Re: Isomorphic Structures

Quote:

Originally Posted by

**drg** H*Given a structure A and a bijection g with domain |A|, I have to show that there is a unique structure B such that g is an isomorphism of A onto B.*

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..*a structure A* what does that term mean?

Re: Isomorphic Structures

Quote:

Originally Posted by

**drg** *Given a structure A and a bijection g with domain |A| (i.e. the universe of A), I have to show that there is a unique structure B such that g is an isomorphism of A onto B.*

I believe this is a better link that explains what a structure is in the context of mathematical logic.

If I understand correctly, g is an isomorphism between A and B if

(1) g is a bijection between |A| and |B|,

(2) for every functional symbol f and every $\displaystyle \vec{a}\in |A|$ it is the case that $\displaystyle g(f^A(\vec{a}))=f^B(g(\vec{a}))$, and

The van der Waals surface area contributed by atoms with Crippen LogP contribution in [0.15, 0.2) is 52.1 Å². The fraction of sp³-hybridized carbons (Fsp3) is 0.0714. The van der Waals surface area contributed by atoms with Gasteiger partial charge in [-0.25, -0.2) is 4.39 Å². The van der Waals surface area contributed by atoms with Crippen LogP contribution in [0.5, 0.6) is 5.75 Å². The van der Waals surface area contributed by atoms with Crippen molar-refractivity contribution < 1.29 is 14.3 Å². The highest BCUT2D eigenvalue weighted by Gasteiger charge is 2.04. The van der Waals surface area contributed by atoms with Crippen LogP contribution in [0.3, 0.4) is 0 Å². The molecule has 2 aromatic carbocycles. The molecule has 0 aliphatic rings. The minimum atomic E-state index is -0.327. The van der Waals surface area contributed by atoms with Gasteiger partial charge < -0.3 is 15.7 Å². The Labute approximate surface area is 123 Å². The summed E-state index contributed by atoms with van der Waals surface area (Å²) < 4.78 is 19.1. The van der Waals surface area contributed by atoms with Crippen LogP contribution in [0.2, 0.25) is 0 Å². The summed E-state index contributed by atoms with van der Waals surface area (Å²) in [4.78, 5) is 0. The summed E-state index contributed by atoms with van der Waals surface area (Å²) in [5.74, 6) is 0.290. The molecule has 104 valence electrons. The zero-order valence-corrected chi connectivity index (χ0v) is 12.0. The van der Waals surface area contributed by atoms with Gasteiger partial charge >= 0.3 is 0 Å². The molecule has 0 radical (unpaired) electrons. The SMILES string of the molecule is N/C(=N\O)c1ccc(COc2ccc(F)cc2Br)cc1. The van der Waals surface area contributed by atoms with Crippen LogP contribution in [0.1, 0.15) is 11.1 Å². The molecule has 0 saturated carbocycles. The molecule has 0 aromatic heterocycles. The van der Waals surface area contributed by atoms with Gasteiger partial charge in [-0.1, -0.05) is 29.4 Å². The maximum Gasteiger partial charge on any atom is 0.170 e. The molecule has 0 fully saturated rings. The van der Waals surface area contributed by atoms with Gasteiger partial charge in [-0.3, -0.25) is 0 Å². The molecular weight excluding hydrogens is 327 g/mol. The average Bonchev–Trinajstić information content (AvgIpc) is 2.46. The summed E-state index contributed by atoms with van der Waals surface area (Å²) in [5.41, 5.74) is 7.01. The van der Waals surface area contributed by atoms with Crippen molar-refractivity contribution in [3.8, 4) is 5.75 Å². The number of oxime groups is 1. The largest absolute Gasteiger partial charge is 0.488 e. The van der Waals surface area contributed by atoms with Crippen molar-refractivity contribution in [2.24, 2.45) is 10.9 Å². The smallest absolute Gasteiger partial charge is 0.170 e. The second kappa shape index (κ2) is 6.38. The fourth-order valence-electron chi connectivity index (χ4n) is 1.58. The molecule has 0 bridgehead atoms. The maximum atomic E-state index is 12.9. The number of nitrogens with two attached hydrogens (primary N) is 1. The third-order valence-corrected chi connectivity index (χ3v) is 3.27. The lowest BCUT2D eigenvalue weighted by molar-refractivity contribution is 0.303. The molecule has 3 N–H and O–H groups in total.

(3) for every predicate symbol R and every $\displaystyle \vec{a}\in |A|$ it is the case that $\displaystyle R^A(\vec{a})$ iff $\displaystyle R^B(g(\vec{a}))$.

The universe of B must be the image of g. We need to show that there exists one and only one interpretation of functional and predicate symbols on |B| such that g is an isomorphism. Well, this interpretation is uniquely determined by properties (2) and (3).

Re: Isomorphic Structures

Quote:

Originally Posted by

**emakarov** I believe

this is a better link that explains what a structure is in the context of mathematical logic.

If I understand correctly, g is an isomorphism between A and B if

(1) g is a bijection between |A| and |B|,

(2) for every functional symbol f and every $\displaystyle \vec{a}\in |A|$ it is the case that $\displaystyle g(f^A(\vec{a}))=f^B(g(\vec{a}))$, and

(3) for every predicate symbol R and every $\displaystyle \vec{a}\in |A|$ it is the case that $\displaystyle R^A(\vec{a})$ iff $\displaystyle R^B(g(\vec{a}))$.

The universe of B must be the image of g. We need to show that there exists one and only one interpretation of functional and predicate symbols on |B| such that g is an isomorphism. Well, this interpretation is uniquely determined by properties (2) and (3).

Yea my bad that is the article I had in mind.

Thanks that actually helped, even though I was sort of missing the point and realized that the problem basically says: given bijection g there IS a UNIQUE structure B isomorphic to A UNDER g. Might sound redundant but it makes sense to me now.